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Watch the ancient English winter celebration that we can’t name because Facebook would probably ban it!


The Ashen F*ggot (sometimes called Ashton fagot) is an ancient English winter tradition from in Devonshire and Somerset, similar to that of the Yule log and related to the wassail tradition.

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The wassail party passes around a bundle of ash sticks, twigs or branches—the ashen faggot—bound with green ash withies, which is then placed onto the fire. As each binding bursts, the watchers toast it with a drink. Some traditions had the unmarried women each choosing a withy, and the first one whose tie snapped would be married the next year.

When the bindings have all burst and the bundle has fallen loose, each person who plans to host the festivities next year takes one of the half-burned ash sticks and saves it until the following Christmas, when it will go in the center of their own ashen faggot.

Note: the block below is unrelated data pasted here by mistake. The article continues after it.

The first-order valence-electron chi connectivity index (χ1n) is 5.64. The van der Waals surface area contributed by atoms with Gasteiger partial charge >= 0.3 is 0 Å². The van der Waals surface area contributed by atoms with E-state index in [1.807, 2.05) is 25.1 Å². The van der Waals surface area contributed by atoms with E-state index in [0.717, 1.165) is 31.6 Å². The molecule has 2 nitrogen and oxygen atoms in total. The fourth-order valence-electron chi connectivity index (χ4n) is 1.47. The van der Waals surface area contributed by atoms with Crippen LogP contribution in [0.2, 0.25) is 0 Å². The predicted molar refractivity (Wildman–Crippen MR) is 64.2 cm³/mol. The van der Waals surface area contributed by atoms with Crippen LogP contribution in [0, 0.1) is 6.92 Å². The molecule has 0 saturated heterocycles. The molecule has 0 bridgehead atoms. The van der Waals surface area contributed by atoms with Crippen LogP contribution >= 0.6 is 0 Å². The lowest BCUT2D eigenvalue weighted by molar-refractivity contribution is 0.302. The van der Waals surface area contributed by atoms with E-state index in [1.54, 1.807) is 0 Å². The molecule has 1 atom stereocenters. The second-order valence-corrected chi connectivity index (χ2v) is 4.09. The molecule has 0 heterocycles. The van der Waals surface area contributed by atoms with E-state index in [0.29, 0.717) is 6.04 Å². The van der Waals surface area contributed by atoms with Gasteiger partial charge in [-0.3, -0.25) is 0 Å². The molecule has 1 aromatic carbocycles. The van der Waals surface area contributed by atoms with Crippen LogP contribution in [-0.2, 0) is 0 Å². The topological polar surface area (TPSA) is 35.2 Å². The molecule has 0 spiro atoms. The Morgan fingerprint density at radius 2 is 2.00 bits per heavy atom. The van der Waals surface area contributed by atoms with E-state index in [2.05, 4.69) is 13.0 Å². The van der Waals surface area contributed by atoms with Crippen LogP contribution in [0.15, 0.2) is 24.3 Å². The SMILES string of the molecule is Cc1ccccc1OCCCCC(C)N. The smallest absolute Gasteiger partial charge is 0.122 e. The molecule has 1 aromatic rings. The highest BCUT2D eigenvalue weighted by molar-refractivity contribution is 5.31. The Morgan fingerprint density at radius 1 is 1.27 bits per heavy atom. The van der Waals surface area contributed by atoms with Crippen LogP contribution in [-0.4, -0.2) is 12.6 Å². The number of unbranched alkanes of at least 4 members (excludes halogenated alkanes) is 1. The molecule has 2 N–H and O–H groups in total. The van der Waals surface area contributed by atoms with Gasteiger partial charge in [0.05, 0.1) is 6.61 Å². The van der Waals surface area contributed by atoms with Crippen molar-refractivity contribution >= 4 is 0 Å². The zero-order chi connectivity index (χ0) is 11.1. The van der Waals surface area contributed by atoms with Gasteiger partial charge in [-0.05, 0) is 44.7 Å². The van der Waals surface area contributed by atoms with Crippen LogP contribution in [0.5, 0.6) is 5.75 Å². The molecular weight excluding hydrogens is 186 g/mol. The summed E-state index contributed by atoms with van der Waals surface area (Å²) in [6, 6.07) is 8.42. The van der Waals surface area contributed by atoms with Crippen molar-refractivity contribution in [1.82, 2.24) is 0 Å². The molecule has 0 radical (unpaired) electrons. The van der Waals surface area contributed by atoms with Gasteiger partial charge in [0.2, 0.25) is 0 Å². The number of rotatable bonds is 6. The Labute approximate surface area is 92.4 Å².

The tradition endures (or has been resurrected) in many places including in country pubs notably the Lutrell Arms in Dunster, Somerset  and the Harbour Inn at Axmouth in Devon. In both these cases, the burning takes place on Christmas Eve -in some other locations it takes place on January 5th or 17th which are Old Christmas Eve and Old Twelfth Night respectively, if you adhere to the pre-Gregorian calendar. Wessex Morris Men lead the singing and dancing which accompany the burning of the faggot on the  3rd Thursday night of the New Year.

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